Divorce vs. Annulment: What Are the Differences?

divorce vs. annulment

Divorce is everywhere you look. For every 1,000 Georgia residents, there are 1.9 divorces. Though Georgia has one of the lowest divorce rates in the country, the large population means that thousands of couples separate every year.

The statistics only account for a fraction of Georgia’s marital separations. Hundreds of couples apply for annulments every year. Yet many people don’t know what an annulment is.

What is divorce vs. annulment? When can you get an annulment? What is the annulment process like, and can you apply for spousal or child support afterward?

Answer these questions and you can find the right path to separate from your spouse. Here is your quick annulment guide.

The Essentials of Annulment

Section 19-4 of the Georgia Code provides the laws on annulment in Georgia. Section 19-4-5 states that annulment has the effect of total divorce. It returns the parties to the status they were before the marriage, rendering their marriage null and void.

A divorce also dissolves a couple’s marriage and returns them to their previous status. However, their marriage is considered to have legal weight. One spouse can apply for spousal benefits and support.

After an annulment, a spouse cannot apply for benefits of any kind. They must find a job if they were dependent on their spouse for their income.

An annulment does not require physical or legal separation between the two spouses. You or your spouse must be a Georgia resident for at least six months before you apply.

The annulment takes immediate effect once it is granted. You can marry someone else as soon as you receive a notification.

Some religious traditions have religious annulments. The Catholic Church allows Catholics to apply for annulments through diocesan tribunals. These annulments relate to religious law and customs, so you need to apply for a legal annulment to be separated under the eyes of the law.

Grounds for Annulment

In order to receive a divorce, you must have grounds for the separation. However, the grounds are open-ended. You can say that the marriage is irretrievably broken without specifying.

In order to get an annulment, you must provide a clear and legal reason why your marriage is prohibited or invalid under the law. You or your spouse may have been underage when the marriage occurred. You may have consented to the marriage due to coercion or fraud.

Bigamy and incest in Georgia are illegal. If you married someone who was married to someone else or if you married a close relative, you can apply for an annulment. You can also apply if you or your spouse was mentally incompetent when the marriage occurred.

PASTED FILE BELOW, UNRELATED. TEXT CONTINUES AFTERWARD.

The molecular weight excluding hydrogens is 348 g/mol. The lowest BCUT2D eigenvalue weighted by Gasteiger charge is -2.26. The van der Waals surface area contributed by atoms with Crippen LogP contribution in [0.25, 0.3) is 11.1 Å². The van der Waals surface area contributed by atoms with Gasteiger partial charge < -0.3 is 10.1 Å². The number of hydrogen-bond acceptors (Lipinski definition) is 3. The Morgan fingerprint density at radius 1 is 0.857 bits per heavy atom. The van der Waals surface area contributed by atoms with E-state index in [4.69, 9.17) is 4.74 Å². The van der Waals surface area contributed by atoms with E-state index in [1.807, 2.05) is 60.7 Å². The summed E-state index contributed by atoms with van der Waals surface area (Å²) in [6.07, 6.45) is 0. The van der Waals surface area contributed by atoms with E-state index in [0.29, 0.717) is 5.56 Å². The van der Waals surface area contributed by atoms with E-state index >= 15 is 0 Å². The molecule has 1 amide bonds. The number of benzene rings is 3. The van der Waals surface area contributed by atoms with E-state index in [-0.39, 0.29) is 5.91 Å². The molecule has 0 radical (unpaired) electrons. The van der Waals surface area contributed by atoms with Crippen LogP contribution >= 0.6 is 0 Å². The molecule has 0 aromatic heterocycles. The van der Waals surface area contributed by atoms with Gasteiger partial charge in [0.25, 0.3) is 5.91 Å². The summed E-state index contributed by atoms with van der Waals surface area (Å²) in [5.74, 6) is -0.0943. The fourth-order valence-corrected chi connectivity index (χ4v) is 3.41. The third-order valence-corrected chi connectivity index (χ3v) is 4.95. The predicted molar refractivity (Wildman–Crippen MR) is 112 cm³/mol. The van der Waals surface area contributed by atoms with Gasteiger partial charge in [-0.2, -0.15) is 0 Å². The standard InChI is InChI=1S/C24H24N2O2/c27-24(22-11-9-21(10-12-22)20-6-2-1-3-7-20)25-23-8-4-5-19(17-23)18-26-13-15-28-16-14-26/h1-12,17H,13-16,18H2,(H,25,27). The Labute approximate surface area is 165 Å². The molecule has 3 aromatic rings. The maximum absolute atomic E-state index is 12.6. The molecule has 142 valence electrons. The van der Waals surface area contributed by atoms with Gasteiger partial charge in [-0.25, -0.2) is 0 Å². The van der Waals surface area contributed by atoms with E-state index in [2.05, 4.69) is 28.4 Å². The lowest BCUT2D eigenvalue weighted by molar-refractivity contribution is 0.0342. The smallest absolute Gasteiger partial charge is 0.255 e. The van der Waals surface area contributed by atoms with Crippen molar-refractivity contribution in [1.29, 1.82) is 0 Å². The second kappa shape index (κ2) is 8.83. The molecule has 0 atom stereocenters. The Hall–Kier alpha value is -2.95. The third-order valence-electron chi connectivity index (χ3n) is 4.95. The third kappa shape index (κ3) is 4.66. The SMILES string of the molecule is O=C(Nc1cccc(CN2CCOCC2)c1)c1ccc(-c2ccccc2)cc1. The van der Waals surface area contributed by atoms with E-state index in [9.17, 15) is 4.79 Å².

You will need proof of your grounds. To show you were underage, you can supply your birth and marriage certificates.

To prove coercion, you can file a statement describing your experiences with your spouse. You can corroborate your statement with character witnesses.


There are two procedures you can take to pursue an annulment. Before you start the process, you should talk to a divorce lawyer who is familiar with annulments.

Petition by Spouse

The most common way an annulment occurs is when one spouse files for annulment. You should go to your local court and receive a petition for annulment.

You do not have to tell your spouse you are doing this. If you’re worried about your physical safety, you can go with someone else, including a lawyer. You can get help with filling out the petition and other documents from court officials and legal representatives.

Once you file your petition, your spouse will receive it. If they accept the petition, a judge can grant you an annulment within a few weeks. If they reject it, you may need to go to court to assert your case.

Property division can take place after an annulment. A judge will make sure each spouse has the same financial position they had before their wedding. One spouse may need to pay the other some money in order to do this.

Many judges will decline annulments if the couple has children. If a judge or jury declines your petition for annulment, you can then apply for a divorce.

If your marriage is annulled while you have children, Georgia law will regard your children as legitimate. However, you cannot apply for child support. You will need to get a divorce if you need money from your spouse to cover your children’s expenses.

Petition by Next Friend

The parent or guardian of a spouse who is a minor or has an unsound mind can apply for an annulment on the spouse’s behalf. The parent should sign the same petition as a spouse would sign. They may need to provide evidence showing they are the guardian of the spouse.

A judge may ask to speak to the spouse and make sure they desire an annulment. If the spouse refuses to separate, the judge may decline the annulment.

Divorce vs. Annulment

Divorce vs. annulment can be tricky to figure out. Both dissolve a person’s marriage. However, annulment renders a marriage null and void from the outset.

A couple whose marriage violates the law in some way can apply for an annulment. A spouse will need proof of how their marriage is illegal, but they can file a petition and receive an annulment quickly. Be ready to take your case to court, as your spouse can challenge you.

Talk to a lawyer before you make your first move. Blake and Detchemendy Law Firm serves the Augusta area. Contact us today.